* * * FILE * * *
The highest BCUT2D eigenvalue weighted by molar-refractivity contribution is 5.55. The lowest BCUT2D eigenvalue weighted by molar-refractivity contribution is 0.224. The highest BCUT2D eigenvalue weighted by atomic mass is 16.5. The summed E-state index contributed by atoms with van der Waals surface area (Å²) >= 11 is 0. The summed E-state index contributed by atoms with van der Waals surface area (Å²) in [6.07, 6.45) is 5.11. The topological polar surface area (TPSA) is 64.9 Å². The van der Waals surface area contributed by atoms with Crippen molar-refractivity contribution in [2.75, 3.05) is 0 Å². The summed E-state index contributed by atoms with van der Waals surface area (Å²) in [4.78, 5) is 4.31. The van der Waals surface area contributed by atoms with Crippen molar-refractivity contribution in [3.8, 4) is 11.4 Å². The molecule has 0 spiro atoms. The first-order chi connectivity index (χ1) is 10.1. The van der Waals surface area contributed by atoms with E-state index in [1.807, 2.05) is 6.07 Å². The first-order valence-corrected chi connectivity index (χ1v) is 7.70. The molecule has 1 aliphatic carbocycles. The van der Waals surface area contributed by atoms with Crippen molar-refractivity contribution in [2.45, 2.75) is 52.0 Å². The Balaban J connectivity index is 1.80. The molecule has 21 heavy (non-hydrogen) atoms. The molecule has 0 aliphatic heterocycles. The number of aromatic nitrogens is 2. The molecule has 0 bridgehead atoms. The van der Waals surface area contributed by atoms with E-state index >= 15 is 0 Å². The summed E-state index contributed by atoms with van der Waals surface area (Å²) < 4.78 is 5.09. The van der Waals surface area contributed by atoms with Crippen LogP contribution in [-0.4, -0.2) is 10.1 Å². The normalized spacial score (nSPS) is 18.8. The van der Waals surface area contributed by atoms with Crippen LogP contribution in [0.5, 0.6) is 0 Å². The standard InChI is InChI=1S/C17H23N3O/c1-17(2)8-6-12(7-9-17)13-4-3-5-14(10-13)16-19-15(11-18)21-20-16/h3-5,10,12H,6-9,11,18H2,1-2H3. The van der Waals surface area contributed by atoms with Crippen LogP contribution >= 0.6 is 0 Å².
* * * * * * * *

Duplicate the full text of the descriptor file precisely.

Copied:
The highest BCUT2D eigenvalue weighted by molar-refractivity contribution is 5.55. The lowest BCUT2D eigenvalue weighted by molar-refractivity contribution is 0.224. The highest BCUT2D eigenvalue weighted by atomic mass is 16.5. The summed E-state index contributed by atoms with van der Waals surface area (Å²) >= 11 is 0. The summed E-state index contributed by atoms with van der Waals surface area (Å²) in [6.07, 6.45) is 5.11. The topological polar surface area (TPSA) is 64.9 Å². The van der Waals surface area contributed by atoms with Crippen molar-refractivity contribution in [2.75, 3.05) is 0 Å². The summed E-state index contributed by atoms with van der Waals surface area (Å²) in [4.78, 5) is 4.31. The van der Waals surface area contributed by atoms with Crippen molar-refractivity contribution in [3.8, 4) is 11.4 Å². The molecule has 0 spiro atoms. The first-order chi connectivity index (χ1) is 10.1. The van der Waals surface area contributed by atoms with E-state index in [1.807, 2.05) is 6.07 Å². The first-order valence-corrected chi connectivity index (χ1v) is 7.70. The molecule has 1 aliphatic carbocycles. The van der Waals surface area contributed by atoms with Crippen molar-refractivity contribution in [2.45, 2.75) is 52.0 Å². The Balaban J connectivity index is 1.80. The molecule has 21 heavy (non-hydrogen) atoms. The molecule has 0 aliphatic heterocycles. The number of aromatic nitrogens is 2. The molecule has 0 bridgehead atoms. The van der Waals surface area contributed by atoms with E-state index >= 15 is 0 Å². The summed E-state index contributed by atoms with van der Waals surface area (Å²) < 4.78 is 5.09. The van der Waals surface area contributed by atoms with Crippen LogP contribution in [-0.4, -0.2) is 10.1 Å². The normalized spacial score (nSPS) is 18.8. The van der Waals surface area contributed by atoms with Crippen LogP contribution in [0.5, 0.6) is 0 Å². The standard InChI is InChI=1S/C17H23N3O/c1-17(2)8-6-12(7-9-17)13-4-3-5-14(10-13)16-19-15(11-18)21-20-16/h3-5,10,12H,6-9,11,18H2,1-2H3. The van der Waals surface area contributed by atoms with Crippen LogP contribution >= 0.6 is 0 Å².